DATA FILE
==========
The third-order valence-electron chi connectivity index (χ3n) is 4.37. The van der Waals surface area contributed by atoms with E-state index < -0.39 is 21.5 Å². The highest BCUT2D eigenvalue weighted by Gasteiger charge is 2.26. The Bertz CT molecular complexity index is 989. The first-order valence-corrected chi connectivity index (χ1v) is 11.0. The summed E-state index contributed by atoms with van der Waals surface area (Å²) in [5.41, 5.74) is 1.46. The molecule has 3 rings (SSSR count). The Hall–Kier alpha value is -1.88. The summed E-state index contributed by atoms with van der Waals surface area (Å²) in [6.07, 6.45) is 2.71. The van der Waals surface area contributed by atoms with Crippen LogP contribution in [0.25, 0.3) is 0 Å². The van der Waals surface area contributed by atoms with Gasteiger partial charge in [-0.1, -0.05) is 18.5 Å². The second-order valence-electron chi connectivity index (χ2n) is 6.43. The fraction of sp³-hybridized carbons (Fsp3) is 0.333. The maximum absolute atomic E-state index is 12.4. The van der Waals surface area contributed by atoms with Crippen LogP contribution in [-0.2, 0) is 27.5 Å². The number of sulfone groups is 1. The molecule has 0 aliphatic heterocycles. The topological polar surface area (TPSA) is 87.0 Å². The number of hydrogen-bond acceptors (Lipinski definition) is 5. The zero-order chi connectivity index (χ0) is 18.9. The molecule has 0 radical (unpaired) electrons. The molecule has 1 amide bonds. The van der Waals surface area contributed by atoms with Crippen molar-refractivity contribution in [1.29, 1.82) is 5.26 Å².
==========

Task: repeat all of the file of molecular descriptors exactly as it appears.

The third-order valence-electron chi connectivity index (χ3n) is 4.37. The van der Waals surface area contributed by atoms with E-state index < -0.39 is 21.5 Å². The highest BCUT2D eigenvalue weighted by Gasteiger charge is 2.26. The Bertz CT molecular complexity index is 989. The first-order valence-corrected chi connectivity index (χ1v) is 11.0. The summed E-state index contributed by atoms with van der Waals surface area (Å²) in [5.41, 5.74) is 1.46. The molecule has 3 rings (SSSR count). The Hall–Kier alpha value is -1.88. The summed E-state index contributed by atoms with van der Waals surface area (Å²) in [6.07, 6.45) is 2.71. The van der Waals surface area contributed by atoms with Crippen LogP contribution in [0.25, 0.3) is 0 Å². The van der Waals surface area contributed by atoms with Gasteiger partial charge in [-0.1, -0.05) is 18.5 Å². The second-order valence-electron chi connectivity index (χ2n) is 6.43. The fraction of sp³-hybridized carbons (Fsp3) is 0.333. The maximum absolute atomic E-state index is 12.4. The van der Waals surface area contributed by atoms with Crippen LogP contribution in [-0.2, 0) is 27.5 Å². The number of sulfone groups is 1. The molecule has 0 aliphatic heterocycles. The topological polar surface area (TPSA) is 87.0 Å². The number of hydrogen-bond acceptors (Lipinski definition) is 5. The zero-order chi connectivity index (χ0) is 18.9. The molecule has 0 radical (unpaired) electrons. The molecule has 1 amide bonds. The van der Waals surface area contributed by atoms with Crippen molar-refractivity contribution in [1.29, 1.82) is 5.26 Å².